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Employee motivation matters, and companies succeeding in today’s tough marketplace know it. Research shows that employees are more attracted to join companies having favorable reputations. Culture plays a huge role in building reputation, employee belief and motivation. This paper looks at the practices that build an engaging culture capable of inspiring employee confidence and motivation.

Back in 1959, Frederick Herzberg wrote a book called The Motivation to Work. He performed studies to determine which factors in an employee’s work environment caused satisfaction or dissatisfaction. He found that factors causing satisfaction and motivation differed from those causing job dissatisfaction. His motivation theory differentiated the dissatisfiers from the satisfiers. He argued that the mere absence of dissatisfiers do not motivate employees. Rather, it is the presence of motivating factors that build motivation to achieve. Here they are in order of importance to attitude:

Factors Affecting Job Attitudes-Factors Leading to Dissatisfaction:

  • Lack of or poorly articulated company policy
  • Lack of or poor quality Supervision
  • Poor Relationship with boss
  • Poor working conditions
  • A low salary level

 

Factors Leading to Employee Satisfaction and Motivation:

  • Achievement
  • Recognition
  • Work itself
  • Responsibility
  • Advancement

It appears that the factors that inspire employee attitude, motivation, and commitment are intrinsic things like a sense of achievement and the work itself. More recently, Daniel Pink has written a book, Drive, The Surprising Truth of What Motivates Us, (2009) which shed more light on how to engage employee’s heads and hearts. He argues that the following three factors motivate employees far more than financial or extrinsic rewards, once the employee’s basic financial and work condition satisfiers are in place:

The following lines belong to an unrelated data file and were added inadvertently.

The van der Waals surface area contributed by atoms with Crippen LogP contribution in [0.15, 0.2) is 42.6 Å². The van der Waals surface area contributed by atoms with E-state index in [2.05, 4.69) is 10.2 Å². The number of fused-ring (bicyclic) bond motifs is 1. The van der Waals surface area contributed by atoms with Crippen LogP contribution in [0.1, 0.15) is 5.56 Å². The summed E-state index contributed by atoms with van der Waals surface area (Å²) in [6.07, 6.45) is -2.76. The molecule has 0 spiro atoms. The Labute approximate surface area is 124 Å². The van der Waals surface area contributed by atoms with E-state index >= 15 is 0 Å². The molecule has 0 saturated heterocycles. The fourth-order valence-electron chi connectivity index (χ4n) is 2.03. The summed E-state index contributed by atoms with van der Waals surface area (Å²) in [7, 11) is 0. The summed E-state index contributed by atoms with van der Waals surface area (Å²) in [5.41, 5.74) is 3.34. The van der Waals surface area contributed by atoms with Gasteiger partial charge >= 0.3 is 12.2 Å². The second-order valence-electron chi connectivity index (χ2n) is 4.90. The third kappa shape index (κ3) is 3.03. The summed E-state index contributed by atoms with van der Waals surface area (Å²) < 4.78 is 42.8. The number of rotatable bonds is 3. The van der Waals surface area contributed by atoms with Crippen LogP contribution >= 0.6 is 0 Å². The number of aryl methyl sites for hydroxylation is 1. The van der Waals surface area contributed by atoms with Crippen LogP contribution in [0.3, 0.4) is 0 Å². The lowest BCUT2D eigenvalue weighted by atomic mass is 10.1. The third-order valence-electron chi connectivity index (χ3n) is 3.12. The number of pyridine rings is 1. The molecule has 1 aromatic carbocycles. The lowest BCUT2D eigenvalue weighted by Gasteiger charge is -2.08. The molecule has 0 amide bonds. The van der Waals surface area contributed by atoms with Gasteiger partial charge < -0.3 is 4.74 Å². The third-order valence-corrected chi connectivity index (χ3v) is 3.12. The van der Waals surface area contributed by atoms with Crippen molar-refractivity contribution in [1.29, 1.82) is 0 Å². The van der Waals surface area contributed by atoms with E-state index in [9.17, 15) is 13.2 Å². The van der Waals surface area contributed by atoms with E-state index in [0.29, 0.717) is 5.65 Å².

• Autonomy
  • Mastery
  • Purpose

So a compelling challenge with meaning will go farther to motivate than say, a bonus check, or keys to the executive washroom. This is great news for leader, managers, and supervisors who create job descriptions. Their challenge will be enrich jobs with sufficient challenge in order to utilize the full ability of the employee.


 

Culture Matters

Looking closer at the issue of purpose, think about your own work environment. Can you see or feel any evidence of “meaning” or “purpose” as you think about your organization? It is possible to think more deeply about your culture by thinking about the observable or tangible things that are evidenced in everyday behaviors. What are the shared norms, values, and assumptions that people hold?

Edgar Schein is a Professor Emeritus at the MIT Sloan School of Management. He investigates organizational culture, process consultation, research process, career dynamics, and organization learning and change. Schein has found that organizational culture is a result of the complex interaction between people and organizational strategies (Schein, 1990).

Shein talks about “observable artifacts” in a culture, things like the physical layout of an office, dress code, the way people interact and address each other and the emotions people bring to the table. These represent the observable “symptoms” of a culture. Beneath these, Schein asserts that it is the shared values and assumptions that create the more tangible artifacts.


 

Culture Self-Audit

From the key learning’s above, take a moment to reflect on the following questions:

  1. Think about your workplace. Consider how people operate on the inside of the organization and how they relate to clients or customers.
  2. What observable signs of shared values, beliefs or assumptions exist? List them.
  3. What aspects of your observable cultural artifacts drive employee well-being?
  4. What are the dissatisfiers or artifacts present that could destroy well-being? What are they?